Posted on March 27, 2017
Ram Charan talked to college students a few days ago. This accomplished actor / dancer / producer / entrepreneur told the students that he loved being a college student - but that he hoped they would all set goals at an early age, and pursue them with dedication.
Charan is Indian, and he works in "Tollywood" - that is, he is in the business of making films in the Teluga language. (Teluga is an official language in several different states in India and is the primary language in those states and among sizable minorities in other locations.)
Charan has won loads of awards and is one of the highest paid actors in Tollywood, and he started his own production company.
I have heard several times from Asian American students what is apparently commonly acknowledged: Asian men, including Asian American men, are one of the least and worst represented groups in Hollywood. In other words - they are mostly absent, and even when they are present, they are usually minor roles, stereotypes, and negative (bad / evil / unpleasant) characters. They are rarely complex, funny, or romantic "leading men."
One of my husband's high school friends made a wonderful living playing mostly bad guys in movies and TV shows, but I'm happy that other movie-making centers like Bollywood and Tollywood exist.
To learn more about Asian men in Hollywood, you could watch the 2006 documentary The Slanted Screen on Amazon video. Of course, being a decade old, the documentary was filmed before all these great TV characters were created:
Tim Kang in The Mentalist - a regular but not leading character, with a bit of the inscrutable stereotype but certainly some nuance and complexity as the show continued for seven seasons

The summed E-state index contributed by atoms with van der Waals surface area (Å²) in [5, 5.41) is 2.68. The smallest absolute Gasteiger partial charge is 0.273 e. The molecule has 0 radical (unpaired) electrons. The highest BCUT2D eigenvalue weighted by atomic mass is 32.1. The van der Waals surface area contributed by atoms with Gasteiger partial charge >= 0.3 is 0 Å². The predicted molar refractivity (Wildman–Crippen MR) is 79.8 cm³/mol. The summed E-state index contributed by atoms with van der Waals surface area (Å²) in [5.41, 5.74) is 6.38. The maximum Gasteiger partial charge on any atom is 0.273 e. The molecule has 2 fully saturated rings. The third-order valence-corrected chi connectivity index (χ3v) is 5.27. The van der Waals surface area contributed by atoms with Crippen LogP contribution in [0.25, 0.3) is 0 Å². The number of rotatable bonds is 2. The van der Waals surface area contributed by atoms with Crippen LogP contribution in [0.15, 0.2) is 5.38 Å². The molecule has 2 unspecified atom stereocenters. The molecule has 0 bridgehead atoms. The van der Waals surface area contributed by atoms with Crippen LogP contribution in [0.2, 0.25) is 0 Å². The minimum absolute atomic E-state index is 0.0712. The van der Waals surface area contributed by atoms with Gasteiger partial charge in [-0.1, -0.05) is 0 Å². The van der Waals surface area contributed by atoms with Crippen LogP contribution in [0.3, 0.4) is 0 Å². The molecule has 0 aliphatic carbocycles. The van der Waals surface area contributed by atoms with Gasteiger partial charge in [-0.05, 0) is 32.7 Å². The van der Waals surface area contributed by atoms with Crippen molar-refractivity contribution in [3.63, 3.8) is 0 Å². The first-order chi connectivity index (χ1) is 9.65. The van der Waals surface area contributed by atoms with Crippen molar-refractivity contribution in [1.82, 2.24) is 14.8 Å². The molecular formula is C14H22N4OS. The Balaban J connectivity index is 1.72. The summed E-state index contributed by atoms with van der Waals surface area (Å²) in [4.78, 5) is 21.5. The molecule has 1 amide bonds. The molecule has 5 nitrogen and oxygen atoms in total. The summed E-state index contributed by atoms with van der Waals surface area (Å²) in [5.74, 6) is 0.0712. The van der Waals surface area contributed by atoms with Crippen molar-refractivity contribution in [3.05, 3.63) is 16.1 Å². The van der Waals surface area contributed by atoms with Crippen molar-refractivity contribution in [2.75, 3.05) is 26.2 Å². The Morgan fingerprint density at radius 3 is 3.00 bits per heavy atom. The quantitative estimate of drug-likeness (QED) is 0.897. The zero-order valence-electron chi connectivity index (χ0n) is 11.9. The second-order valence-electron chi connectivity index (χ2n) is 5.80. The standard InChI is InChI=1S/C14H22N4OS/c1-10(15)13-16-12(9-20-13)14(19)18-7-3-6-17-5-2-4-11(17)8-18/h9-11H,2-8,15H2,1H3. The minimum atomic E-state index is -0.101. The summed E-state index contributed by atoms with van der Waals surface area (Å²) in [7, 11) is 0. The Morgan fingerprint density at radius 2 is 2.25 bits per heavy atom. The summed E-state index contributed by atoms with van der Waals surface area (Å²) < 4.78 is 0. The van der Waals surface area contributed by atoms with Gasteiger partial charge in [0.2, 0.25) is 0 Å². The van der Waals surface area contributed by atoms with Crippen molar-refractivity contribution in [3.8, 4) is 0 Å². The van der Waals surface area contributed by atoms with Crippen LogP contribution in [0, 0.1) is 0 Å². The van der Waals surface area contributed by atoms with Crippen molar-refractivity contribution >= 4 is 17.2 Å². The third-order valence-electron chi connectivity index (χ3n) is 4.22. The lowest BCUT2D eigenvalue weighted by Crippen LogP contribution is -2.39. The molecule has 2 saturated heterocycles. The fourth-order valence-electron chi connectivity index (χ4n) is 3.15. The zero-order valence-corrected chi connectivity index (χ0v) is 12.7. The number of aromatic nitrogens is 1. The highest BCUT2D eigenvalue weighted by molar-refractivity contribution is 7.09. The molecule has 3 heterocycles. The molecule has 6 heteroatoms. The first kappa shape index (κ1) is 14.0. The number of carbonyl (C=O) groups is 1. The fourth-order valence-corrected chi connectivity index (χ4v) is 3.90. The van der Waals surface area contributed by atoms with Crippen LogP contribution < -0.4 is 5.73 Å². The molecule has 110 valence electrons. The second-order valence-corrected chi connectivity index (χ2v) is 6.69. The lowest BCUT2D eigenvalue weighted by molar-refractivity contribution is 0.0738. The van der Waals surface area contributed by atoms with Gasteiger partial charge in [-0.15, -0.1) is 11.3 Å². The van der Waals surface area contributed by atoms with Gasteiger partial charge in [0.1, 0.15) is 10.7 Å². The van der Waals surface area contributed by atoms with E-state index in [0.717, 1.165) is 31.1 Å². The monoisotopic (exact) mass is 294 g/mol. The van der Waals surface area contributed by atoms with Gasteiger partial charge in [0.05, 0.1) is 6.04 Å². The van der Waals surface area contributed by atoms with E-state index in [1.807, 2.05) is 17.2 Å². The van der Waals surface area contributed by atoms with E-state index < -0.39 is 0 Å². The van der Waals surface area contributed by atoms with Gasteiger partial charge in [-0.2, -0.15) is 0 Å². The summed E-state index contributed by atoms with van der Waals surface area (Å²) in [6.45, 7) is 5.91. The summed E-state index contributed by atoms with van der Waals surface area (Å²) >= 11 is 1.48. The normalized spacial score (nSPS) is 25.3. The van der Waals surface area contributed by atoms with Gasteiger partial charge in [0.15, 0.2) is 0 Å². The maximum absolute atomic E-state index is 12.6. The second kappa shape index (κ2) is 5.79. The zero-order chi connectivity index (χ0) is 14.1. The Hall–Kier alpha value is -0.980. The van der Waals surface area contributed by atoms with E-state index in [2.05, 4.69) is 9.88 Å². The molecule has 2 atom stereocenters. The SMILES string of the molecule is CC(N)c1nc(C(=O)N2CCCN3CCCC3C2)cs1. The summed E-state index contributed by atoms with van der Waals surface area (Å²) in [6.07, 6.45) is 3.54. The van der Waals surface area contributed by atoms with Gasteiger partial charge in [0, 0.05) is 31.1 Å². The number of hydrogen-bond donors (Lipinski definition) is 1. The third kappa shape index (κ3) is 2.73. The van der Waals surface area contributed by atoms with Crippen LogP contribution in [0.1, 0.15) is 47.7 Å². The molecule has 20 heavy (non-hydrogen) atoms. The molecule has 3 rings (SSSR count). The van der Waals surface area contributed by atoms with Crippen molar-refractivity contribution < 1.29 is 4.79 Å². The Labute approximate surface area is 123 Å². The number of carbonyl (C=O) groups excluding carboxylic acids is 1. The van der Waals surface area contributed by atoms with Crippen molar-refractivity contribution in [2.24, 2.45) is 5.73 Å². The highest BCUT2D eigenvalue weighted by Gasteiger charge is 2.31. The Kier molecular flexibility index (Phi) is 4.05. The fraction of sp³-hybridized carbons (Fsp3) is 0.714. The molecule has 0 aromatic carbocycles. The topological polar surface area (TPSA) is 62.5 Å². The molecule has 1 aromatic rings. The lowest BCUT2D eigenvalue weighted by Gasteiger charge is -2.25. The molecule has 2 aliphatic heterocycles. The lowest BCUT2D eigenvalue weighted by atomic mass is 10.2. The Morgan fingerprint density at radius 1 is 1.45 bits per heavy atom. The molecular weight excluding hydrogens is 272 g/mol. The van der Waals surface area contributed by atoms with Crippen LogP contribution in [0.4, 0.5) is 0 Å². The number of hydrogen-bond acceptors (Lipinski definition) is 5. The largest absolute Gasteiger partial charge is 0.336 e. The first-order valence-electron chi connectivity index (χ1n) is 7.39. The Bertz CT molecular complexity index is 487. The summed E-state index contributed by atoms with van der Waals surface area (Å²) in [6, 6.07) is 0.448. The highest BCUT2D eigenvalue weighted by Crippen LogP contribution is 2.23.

John Cho in Selfie - the romantic lead who is comic gold - but the series was cancelled WAY-way-way too soon
John Cho in Flash Forward and Go On - Cho is also great in minor roles!
Daniel Dae Kim in Hawaii Five-O - a regular in an ensemble cast, Kim plays the action-hero lead and the romantic lead in some story lines and has a ton of complexity
Danny Pudi in Community and Powerless - I loved-loved-loved Pudi's extremely funny, unexpected, and complex character in Community
Masi Oka in Heroes and Hawaii Five-O - one of the most memorable characters in almost any cast, Oka became a breakout character in Heroes
Jon Foo in Rush Hour - a bit stereotypical, in that Foo plays Jackie Chan's original movie character / martial arts expert - but a starring role
Aziz Ansari in Master of None (if it were a movie, it would have an R rating) - this is so funny AND Ansari created the series as well as stars in it
Randall Park in Fresh Off the Boat - a very funny major character in a show that some think misrepresents "the Asian American experience" but that also portrays one small slice of the Asian American experience and that can therefore start valuable conversations
Kunal Nayyar in The Big Bang Theory - a funny and quirky main character on a popular show
Dev Patel in Newsroom - a very minor character, but played with passion
Kal Penn in House and Designated Survivor - Penn is good at pointing out the racism and stereotyping in Hollywood, as well as at playing even minor roles with nuance
Alex Mallari, Jr., in Dark Matter - again, an ensemble cast; again, a martial-arts specialist
I am really happy that things are getting better for Asian and Asian American (and British Asian) men in Hollywood... More diverse characters, more starring roles, more comedy and romance as well as martial arts and action-adventure, and - crucially - at least a little bit more voice in plots, characters, and how the characters are played.
Onward and upward!
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